Definition - The phenomenon of a word or phrase referring to something that has not been previously mentioned, thus the reader or listener uses situational knowledge to determine its significance.
1. As opposed to endophora where the key information has been previously mentioned.

Example -

(1) A women walks up to two men wearing a bikini. One of the men says to the other: "She was lying on the beach." Here the she is exophoric because the discourse hasn't given us any information as to who she is.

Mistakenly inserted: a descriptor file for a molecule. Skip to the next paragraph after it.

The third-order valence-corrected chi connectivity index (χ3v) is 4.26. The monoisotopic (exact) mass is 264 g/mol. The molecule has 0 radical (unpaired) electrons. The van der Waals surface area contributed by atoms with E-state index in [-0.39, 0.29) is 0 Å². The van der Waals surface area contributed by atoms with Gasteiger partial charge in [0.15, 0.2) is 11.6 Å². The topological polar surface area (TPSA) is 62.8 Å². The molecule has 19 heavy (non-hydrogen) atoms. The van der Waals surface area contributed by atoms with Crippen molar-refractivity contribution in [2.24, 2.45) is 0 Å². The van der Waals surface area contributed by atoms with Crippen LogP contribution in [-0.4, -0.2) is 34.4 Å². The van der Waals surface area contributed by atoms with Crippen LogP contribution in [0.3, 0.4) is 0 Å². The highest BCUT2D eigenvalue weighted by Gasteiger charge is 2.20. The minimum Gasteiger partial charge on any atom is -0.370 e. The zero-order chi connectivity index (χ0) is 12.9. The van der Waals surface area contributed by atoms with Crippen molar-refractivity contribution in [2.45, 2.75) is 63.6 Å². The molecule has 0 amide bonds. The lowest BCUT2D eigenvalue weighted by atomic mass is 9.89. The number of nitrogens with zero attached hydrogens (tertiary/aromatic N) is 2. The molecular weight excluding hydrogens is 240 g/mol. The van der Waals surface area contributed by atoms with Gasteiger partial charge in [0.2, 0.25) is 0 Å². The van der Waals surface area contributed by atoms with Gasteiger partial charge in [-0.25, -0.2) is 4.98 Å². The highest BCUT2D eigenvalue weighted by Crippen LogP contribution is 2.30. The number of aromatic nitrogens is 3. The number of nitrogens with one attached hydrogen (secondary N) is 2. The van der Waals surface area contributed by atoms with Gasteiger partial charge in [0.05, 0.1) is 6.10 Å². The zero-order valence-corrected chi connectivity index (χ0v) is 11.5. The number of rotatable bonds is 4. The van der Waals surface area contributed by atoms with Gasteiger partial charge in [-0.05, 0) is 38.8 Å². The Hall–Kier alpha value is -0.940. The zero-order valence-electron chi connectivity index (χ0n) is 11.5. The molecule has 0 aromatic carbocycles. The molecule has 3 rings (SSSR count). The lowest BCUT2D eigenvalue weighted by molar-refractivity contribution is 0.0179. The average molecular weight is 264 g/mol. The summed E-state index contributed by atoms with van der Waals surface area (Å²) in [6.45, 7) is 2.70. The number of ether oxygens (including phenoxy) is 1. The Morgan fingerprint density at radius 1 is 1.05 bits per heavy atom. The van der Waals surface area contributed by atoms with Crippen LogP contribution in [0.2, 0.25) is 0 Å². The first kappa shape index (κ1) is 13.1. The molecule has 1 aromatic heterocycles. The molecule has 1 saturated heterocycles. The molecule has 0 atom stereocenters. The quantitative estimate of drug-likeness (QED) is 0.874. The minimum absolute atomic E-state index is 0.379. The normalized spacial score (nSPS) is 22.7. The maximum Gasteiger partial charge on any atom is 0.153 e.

(2) In contrast, in the statement: "I saw David an hour ago. He was looking at his watch." the he is endophoric because it refers to something or someone (i.e., David) that was previously mentioned.

Etymology -
The word derives from the Greek exo, outside + pherein, to carry.

Oxford English Dictionary -
Its first citation is from 1976:
"We shall find it useful … to have a special term for situational reference. This we are referring to as *exophora, or exophoric reference."
(Halliday & Hasan Cohesion in Eng. ii. 33)

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